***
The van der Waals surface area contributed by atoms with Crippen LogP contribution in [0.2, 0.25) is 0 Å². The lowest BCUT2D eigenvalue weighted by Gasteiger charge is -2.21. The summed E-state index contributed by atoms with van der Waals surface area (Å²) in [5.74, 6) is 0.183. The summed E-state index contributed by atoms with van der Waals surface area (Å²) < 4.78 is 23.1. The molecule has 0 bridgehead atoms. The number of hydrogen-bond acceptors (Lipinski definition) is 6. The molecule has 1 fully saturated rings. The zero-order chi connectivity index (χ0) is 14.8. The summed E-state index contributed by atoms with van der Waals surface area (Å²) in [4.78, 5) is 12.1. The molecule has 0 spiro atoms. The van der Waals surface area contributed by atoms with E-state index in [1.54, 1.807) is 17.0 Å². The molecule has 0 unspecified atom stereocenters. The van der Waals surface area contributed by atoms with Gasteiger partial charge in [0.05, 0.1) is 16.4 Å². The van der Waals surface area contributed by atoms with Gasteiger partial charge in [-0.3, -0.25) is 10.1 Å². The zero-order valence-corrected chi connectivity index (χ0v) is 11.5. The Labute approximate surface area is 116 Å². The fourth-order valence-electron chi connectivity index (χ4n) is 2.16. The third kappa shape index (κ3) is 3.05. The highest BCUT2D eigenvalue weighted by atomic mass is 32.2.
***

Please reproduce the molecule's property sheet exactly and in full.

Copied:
The van der Waals surface area contributed by atoms with Crippen LogP contribution in [0.2, 0.25) is 0 Å². The lowest BCUT2D eigenvalue weighted by Gasteiger charge is -2.21. The summed E-state index contributed by atoms with van der Waals surface area (Å²) in [5.74, 6) is 0.183. The summed E-state index contributed by atoms with van der Waals surface area (Å²) < 4.78 is 23.1. The molecule has 0 bridgehead atoms. The number of hydrogen-bond acceptors (Lipinski definition) is 6. The molecule has 1 fully saturated rings. The zero-order chi connectivity index (χ0) is 14.8. The summed E-state index contributed by atoms with van der Waals surface area (Å²) in [4.78, 5) is 12.1. The molecule has 0 spiro atoms. The van der Waals surface area contributed by atoms with E-state index in [1.54, 1.807) is 17.0 Å². The molecule has 0 unspecified atom stereocenters. The van der Waals surface area contributed by atoms with Gasteiger partial charge in [0.05, 0.1) is 16.4 Å². The van der Waals surface area contributed by atoms with Gasteiger partial charge in [-0.3, -0.25) is 10.1 Å². The zero-order valence-corrected chi connectivity index (χ0v) is 11.5. The Labute approximate surface area is 116 Å². The fourth-order valence-electron chi connectivity index (χ4n) is 2.16. The third kappa shape index (κ3) is 3.05. The highest BCUT2D eigenvalue weighted by atomic mass is 32.2.